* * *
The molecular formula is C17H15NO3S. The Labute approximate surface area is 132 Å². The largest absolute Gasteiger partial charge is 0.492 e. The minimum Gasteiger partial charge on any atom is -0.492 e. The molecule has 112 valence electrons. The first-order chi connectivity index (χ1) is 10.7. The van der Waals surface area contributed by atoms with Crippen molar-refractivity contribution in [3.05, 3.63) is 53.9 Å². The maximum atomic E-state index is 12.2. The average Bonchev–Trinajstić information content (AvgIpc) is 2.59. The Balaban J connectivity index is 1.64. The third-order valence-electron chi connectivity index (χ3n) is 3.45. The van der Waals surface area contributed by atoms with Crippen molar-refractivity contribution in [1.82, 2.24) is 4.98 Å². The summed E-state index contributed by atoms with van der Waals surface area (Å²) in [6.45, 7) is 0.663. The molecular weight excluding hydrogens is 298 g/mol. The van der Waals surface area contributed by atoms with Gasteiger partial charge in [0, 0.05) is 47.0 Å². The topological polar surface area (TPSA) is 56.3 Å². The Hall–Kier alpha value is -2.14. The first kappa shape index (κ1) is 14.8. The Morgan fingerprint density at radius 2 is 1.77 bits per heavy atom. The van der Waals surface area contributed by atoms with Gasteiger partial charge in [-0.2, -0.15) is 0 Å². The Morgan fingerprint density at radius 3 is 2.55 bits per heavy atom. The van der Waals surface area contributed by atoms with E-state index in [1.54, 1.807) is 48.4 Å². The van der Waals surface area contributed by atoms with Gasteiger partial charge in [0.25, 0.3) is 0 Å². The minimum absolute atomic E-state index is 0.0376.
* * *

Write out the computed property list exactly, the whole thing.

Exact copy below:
The molecular formula is C17H15NO3S. The Labute approximate surface area is 132 Å². The largest absolute Gasteiger partial charge is 0.492 e. The minimum Gasteiger partial charge on any atom is -0.492 e. The molecule has 112 valence electrons. The first-order chi connectivity index (χ1) is 10.7. The van der Waals surface area contributed by atoms with Crippen molar-refractivity contribution in [3.05, 3.63) is 53.9 Å². The maximum atomic E-state index is 12.2. The average Bonchev–Trinajstić information content (AvgIpc) is 2.59. The Balaban J connectivity index is 1.64. The third-order valence-electron chi connectivity index (χ3n) is 3.45. The van der Waals surface area contributed by atoms with Crippen molar-refractivity contribution in [1.82, 2.24) is 4.98 Å². The summed E-state index contributed by atoms with van der Waals surface area (Å²) in [6.45, 7) is 0.663. The molecular weight excluding hydrogens is 298 g/mol. The van der Waals surface area contributed by atoms with Gasteiger partial charge in [0, 0.05) is 47.0 Å². The topological polar surface area (TPSA) is 56.3 Å². The Hall–Kier alpha value is -2.14. The first kappa shape index (κ1) is 14.8. The Morgan fingerprint density at radius 2 is 1.77 bits per heavy atom. The van der Waals surface area contributed by atoms with Gasteiger partial charge in [-0.2, -0.15) is 0 Å². The Morgan fingerprint density at radius 3 is 2.55 bits per heavy atom. The van der Waals surface area contributed by atoms with E-state index in [1.54, 1.807) is 48.4 Å². The van der Waals surface area contributed by atoms with Gasteiger partial charge in [0.25, 0.3) is 0 Å². The minimum absolute atomic E-state index is 0.0376.